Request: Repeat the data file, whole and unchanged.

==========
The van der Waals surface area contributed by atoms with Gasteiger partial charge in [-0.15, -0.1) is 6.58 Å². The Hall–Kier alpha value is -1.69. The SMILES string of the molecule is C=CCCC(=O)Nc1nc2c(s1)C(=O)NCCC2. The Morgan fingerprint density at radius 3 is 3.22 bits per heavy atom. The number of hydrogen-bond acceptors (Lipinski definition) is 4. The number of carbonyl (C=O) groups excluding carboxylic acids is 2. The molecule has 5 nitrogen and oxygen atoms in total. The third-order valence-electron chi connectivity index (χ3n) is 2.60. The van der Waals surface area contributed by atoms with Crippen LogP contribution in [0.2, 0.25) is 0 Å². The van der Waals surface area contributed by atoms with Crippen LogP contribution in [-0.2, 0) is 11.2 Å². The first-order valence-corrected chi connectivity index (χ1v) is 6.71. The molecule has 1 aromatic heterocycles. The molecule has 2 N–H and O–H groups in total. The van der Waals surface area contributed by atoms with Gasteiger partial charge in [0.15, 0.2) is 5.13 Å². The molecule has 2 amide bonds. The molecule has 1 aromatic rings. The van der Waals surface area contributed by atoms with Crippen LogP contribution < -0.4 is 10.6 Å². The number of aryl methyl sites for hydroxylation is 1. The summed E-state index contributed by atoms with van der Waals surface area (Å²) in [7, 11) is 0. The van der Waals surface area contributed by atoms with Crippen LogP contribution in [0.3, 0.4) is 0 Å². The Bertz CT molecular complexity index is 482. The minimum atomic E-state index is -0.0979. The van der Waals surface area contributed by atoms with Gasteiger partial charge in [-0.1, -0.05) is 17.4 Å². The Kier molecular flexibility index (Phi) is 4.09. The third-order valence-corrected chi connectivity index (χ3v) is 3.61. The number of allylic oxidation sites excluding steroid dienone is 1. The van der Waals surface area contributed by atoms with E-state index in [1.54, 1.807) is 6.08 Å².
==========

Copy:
The van der Waals surface area contributed by atoms with Gasteiger partial charge in [-0.15, -0.1) is 6.58 Å². The Hall–Kier alpha value is -1.69. The SMILES string of the molecule is C=CCCC(=O)Nc1nc2c(s1)C(=O)NCCC2. The Morgan fingerprint density at radius 3 is 3.22 bits per heavy atom. The number of hydrogen-bond acceptors (Lipinski definition) is 4. The number of carbonyl (C=O) groups excluding carboxylic acids is 2. The molecule has 5 nitrogen and oxygen atoms in total. The third-order valence-electron chi connectivity index (χ3n) is 2.60. The van der Waals surface area contributed by atoms with Crippen LogP contribution in [0.2, 0.25) is 0 Å². The van der Waals surface area contributed by atoms with Crippen LogP contribution in [-0.2, 0) is 11.2 Å². The first-order valence-corrected chi connectivity index (χ1v) is 6.71. The molecule has 1 aromatic heterocycles. The molecule has 2 N–H and O–H groups in total. The van der Waals surface area contributed by atoms with Gasteiger partial charge in [0.15, 0.2) is 5.13 Å². The molecule has 2 amide bonds. The molecule has 1 aromatic rings. The van der Waals surface area contributed by atoms with Crippen LogP contribution < -0.4 is 10.6 Å². The number of aryl methyl sites for hydroxylation is 1. The summed E-state index contributed by atoms with van der Waals surface area (Å²) in [7, 11) is 0. The van der Waals surface area contributed by atoms with Crippen LogP contribution in [0.3, 0.4) is 0 Å². The Bertz CT molecular complexity index is 482. The minimum atomic E-state index is -0.0979. The van der Waals surface area contributed by atoms with Gasteiger partial charge in [-0.1, -0.05) is 17.4 Å². The Kier molecular flexibility index (Phi) is 4.09. The third-order valence-corrected chi connectivity index (χ3v) is 3.61. The number of allylic oxidation sites excluding steroid dienone is 1. The van der Waals surface area contributed by atoms with E-state index in [1.54, 1.807) is 6.08 Å².